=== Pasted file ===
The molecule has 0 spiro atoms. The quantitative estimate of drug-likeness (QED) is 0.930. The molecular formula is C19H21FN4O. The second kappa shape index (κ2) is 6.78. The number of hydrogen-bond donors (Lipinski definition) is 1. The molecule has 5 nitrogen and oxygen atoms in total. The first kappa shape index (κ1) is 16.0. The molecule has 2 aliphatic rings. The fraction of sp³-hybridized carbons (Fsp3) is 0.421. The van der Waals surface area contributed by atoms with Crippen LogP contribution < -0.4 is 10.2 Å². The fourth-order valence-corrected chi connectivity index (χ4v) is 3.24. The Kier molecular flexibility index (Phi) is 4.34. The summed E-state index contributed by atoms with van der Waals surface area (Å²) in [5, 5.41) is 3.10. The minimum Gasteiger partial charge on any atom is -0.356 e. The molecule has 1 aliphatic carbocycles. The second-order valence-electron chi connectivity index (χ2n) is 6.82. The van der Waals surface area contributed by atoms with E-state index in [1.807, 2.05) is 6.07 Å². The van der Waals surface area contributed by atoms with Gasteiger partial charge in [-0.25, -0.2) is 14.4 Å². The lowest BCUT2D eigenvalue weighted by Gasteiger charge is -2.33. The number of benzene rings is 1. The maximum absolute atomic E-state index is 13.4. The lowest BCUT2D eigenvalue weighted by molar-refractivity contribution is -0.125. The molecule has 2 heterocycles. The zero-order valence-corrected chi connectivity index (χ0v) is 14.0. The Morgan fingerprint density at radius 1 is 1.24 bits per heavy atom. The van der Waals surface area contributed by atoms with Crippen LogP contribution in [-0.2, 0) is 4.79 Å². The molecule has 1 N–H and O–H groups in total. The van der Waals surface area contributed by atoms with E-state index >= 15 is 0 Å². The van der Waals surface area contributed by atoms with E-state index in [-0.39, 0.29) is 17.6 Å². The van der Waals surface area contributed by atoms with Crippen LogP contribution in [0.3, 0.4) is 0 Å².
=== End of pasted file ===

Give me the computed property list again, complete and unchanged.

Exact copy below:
The molecule has 0 spiro atoms. The quantitative estimate of drug-likeness (QED) is 0.930. The molecular formula is C19H21FN4O. The second kappa shape index (κ2) is 6.78. The number of hydrogen-bond donors (Lipinski definition) is 1. The molecule has 5 nitrogen and oxygen atoms in total. The first kappa shape index (κ1) is 16.0. The molecule has 2 aliphatic rings. The fraction of sp³-hybridized carbons (Fsp3) is 0.421. The van der Waals surface area contributed by atoms with Crippen LogP contribution < -0.4 is 10.2 Å². The fourth-order valence-corrected chi connectivity index (χ4v) is 3.24. The Kier molecular flexibility index (Phi) is 4.34. The summed E-state index contributed by atoms with van der Waals surface area (Å²) in [5, 5.41) is 3.10. The minimum Gasteiger partial charge on any atom is -0.356 e. The molecule has 1 aliphatic carbocycles. The second-order valence-electron chi connectivity index (χ2n) is 6.82. The van der Waals surface area contributed by atoms with E-state index in [1.807, 2.05) is 6.07 Å². The van der Waals surface area contributed by atoms with Gasteiger partial charge in [-0.25, -0.2) is 14.4 Å². The lowest BCUT2D eigenvalue weighted by Gasteiger charge is -2.33. The number of benzene rings is 1. The maximum absolute atomic E-state index is 13.4. The lowest BCUT2D eigenvalue weighted by molar-refractivity contribution is -0.125. The molecule has 2 heterocycles. The zero-order valence-corrected chi connectivity index (χ0v) is 14.0. The Morgan fingerprint density at radius 1 is 1.24 bits per heavy atom. The van der Waals surface area contributed by atoms with Crippen LogP contribution in [-0.2, 0) is 4.79 Å². The molecule has 1 N–H and O–H groups in total. The van der Waals surface area contributed by atoms with E-state index >= 15 is 0 Å². The van der Waals surface area contributed by atoms with E-state index in [-0.39, 0.29) is 17.6 Å². The van der Waals surface area contributed by atoms with Crippen LogP contribution in [0.3, 0.4) is 0 Å².